It’s not fair to give the entire credit to one director, from whom you know you can expect nothing but purity in filmmaking. After seeing Terence Davies’ “Deep Blue Sea” with Tom Hiddleston and incomparable Rachel Weisz, you know what Terence Davies as a filmmaker is capable of. But once you see “Sunset Song”, you realize that Davies is much more than a director; he’s a visual artist who knows well what to do from the beginning to the end. But it’s the story and the flawless performance of the cast that adds up to the already perfect recipe to compose a beautiful “Sunset Song” that you wish would never stop playing…
Chris Guthrie (Agyness Deyn) is the daughter of a tyrannical Scottish farmer, John Guthrie (Peter Mullan) who is a great master at turning anyone’s life miserable. He had already ruined the life of his own wife, who he turns into a “child producer”, while beating up his already grown up son, Will (Jack Greenlees). Chris is not even 19 years old, but already has seen enough to make her own decision. But due to her fear, she is unable to leave the farm and continue her work until the moment when she meets Ewan Tavendale (Kevin Guthrie) who brings a bit of sunshine into Chris’ stormy life.
Set in the early 1910s , it’s the beginning of the film that draws your attention as you get an instant chance to dislike Chris’ father right from his first appearance. Will is a young man, however, still afraid of his own father, and secretly wishes to leave the house for good. Chris is intelligent and highly ambitious young woman who dreams one day to live in a socialistic country. However, it’s the World War I that brings her back to reality, when the already married and mother of a child faces the challenge not every woman can carry on their tiny, but still strong shoulders.
Terence Davies in “Sunset Song” uses the same language of filmmaking, where he takes the camera and moves towards the actor and holds still until he gets everything possible from the ones who acts before the camera. For instance, the scene when John punishes Will for taking a gun, camera does not move anywhere the entire process, until Will puts his jacket back on with a great pain on his face. Those kind of scenes you’ll be seeing a lot in “Sunset Song” which I must say, becomes Davies’ trademark.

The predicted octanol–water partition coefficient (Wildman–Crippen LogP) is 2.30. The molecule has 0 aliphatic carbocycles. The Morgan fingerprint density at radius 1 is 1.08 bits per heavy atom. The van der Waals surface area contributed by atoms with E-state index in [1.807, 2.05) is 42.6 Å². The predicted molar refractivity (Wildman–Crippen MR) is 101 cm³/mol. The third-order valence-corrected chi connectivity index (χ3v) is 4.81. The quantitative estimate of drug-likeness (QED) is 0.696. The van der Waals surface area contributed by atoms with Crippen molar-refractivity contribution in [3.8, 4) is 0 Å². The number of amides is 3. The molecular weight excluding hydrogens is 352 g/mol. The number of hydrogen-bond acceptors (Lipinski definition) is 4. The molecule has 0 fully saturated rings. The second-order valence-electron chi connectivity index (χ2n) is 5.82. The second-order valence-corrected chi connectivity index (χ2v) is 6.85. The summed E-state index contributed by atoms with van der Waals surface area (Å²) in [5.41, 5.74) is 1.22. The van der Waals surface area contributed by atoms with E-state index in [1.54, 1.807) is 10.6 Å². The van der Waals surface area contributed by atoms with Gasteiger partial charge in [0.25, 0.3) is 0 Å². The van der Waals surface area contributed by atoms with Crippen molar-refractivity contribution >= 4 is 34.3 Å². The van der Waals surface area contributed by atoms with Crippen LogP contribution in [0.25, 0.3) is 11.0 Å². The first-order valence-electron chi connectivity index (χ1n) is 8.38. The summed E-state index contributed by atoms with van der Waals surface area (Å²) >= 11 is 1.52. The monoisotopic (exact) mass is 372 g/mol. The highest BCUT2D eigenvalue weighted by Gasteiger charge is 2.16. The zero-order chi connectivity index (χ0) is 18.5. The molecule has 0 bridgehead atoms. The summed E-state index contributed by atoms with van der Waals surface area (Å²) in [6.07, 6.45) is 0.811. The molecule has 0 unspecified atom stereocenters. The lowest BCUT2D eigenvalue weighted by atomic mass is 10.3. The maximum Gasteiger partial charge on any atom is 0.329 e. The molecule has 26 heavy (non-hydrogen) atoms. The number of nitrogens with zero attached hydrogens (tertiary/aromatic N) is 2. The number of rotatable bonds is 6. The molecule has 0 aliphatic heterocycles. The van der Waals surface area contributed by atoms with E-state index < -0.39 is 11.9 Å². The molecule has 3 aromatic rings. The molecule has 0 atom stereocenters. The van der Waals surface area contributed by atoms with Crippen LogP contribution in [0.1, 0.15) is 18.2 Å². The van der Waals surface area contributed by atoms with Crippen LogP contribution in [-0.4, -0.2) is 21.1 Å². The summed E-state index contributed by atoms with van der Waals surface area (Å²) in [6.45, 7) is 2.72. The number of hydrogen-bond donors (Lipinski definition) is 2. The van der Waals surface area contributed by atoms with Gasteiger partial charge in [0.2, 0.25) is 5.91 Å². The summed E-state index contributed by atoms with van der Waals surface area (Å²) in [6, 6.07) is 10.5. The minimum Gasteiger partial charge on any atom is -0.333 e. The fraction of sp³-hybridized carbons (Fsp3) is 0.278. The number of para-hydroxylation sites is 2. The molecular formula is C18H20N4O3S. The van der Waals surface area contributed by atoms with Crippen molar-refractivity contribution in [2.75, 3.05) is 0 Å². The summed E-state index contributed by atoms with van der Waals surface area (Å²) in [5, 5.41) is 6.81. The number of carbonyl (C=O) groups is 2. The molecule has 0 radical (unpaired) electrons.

“Sunset Song” is the average period drama you think you will see. It has a bit of family drama, romance, love at first sight, happy marriage and the war that can break anyone but not the willingness of one person to overcome its aftermath. Deyn completely shines here delivering one of the most important performances of her career, while Davies’ approach is delightful, subtle and straight to the point. Director cleverly translates Lewis Grassic Gibbon’s novel onto the screen with no fear. It’s his confidence in his lead cast that makes “Sunset Song” worthwhile watching if you like watching period drama.
Opens May 13 in Toronto, May 27 in Vancouver, June 17 in Montréal, and select regional markets
Opens in Canada:
May 13: Toronto, Cineplex Cinemas Varsity and VIP (55 Bloor St. W)
May 20: London, Hyland Cinema (240 Wharncliffe Rd. S)
May 27: Vancouver, Vancity Theatre (1181 Seymour St.)
May 28: Winnipeg, Cinematheque (100 Arthur St.)
June 3: Calgary, Globe Cinema (617 8 Ave SW)
June 3: Waterloo, Princess Twin (46 King St. N)
June 17: Montréal, Cinéma du Parc (3575, av. du Parc)* and Cinéma Beaubien (2396, rue Beaubien Est)*
June 17: Ottawa, ByTowne Cinema (325 Rideau St.)
June 17: Québec City, Cinéma Le Clap (2360, chemin Sainte-Foy)*
June 17: Cobourg, The Loft Cinema (201 Division St.)
*The film will be screening in English with French subtitles.